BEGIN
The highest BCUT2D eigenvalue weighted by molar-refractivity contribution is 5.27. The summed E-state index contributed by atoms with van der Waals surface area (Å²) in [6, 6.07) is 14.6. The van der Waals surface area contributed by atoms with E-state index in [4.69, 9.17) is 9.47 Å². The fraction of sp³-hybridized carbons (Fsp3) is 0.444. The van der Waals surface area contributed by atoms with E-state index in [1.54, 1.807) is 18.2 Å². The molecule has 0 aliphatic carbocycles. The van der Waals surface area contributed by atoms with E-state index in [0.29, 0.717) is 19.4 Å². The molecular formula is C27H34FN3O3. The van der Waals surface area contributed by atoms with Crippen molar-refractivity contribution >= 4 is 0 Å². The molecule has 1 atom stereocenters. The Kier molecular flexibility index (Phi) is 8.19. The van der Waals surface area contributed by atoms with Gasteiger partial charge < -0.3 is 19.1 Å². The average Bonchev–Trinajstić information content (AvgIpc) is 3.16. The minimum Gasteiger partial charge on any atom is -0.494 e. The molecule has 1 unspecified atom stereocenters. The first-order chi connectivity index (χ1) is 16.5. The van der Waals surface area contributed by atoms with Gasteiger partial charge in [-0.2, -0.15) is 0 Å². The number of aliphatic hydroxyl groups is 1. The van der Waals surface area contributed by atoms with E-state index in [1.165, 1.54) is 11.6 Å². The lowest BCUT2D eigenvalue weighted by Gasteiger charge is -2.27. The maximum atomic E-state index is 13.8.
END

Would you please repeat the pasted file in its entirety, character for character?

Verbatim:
The highest BCUT2D eigenvalue weighted by molar-refractivity contribution is 5.27. The summed E-state index contributed by atoms with van der Waals surface area (Å²) in [6, 6.07) is 14.6. The van der Waals surface area contributed by atoms with E-state index in [4.69, 9.17) is 9.47 Å². The fraction of sp³-hybridized carbons (Fsp3) is 0.444. The van der Waals surface area contributed by atoms with E-state index in [1.54, 1.807) is 18.2 Å². The molecule has 0 aliphatic carbocycles. The van der Waals surface area contributed by atoms with E-state index in [0.29, 0.717) is 19.4 Å². The molecular formula is C27H34FN3O3. The van der Waals surface area contributed by atoms with Crippen molar-refractivity contribution >= 4 is 0 Å². The molecule has 1 atom stereocenters. The Kier molecular flexibility index (Phi) is 8.19. The van der Waals surface area contributed by atoms with Gasteiger partial charge < -0.3 is 19.1 Å². The average Bonchev–Trinajstić information content (AvgIpc) is 3.16. The minimum Gasteiger partial charge on any atom is -0.494 e. The molecule has 1 unspecified atom stereocenters. The first-order chi connectivity index (χ1) is 16.5. The van der Waals surface area contributed by atoms with Gasteiger partial charge in [-0.2, -0.15) is 0 Å². The number of aliphatic hydroxyl groups is 1. The van der Waals surface area contributed by atoms with E-state index in [1.165, 1.54) is 11.6 Å². The lowest BCUT2D eigenvalue weighted by Gasteiger charge is -2.27. The maximum atomic E-state index is 13.8.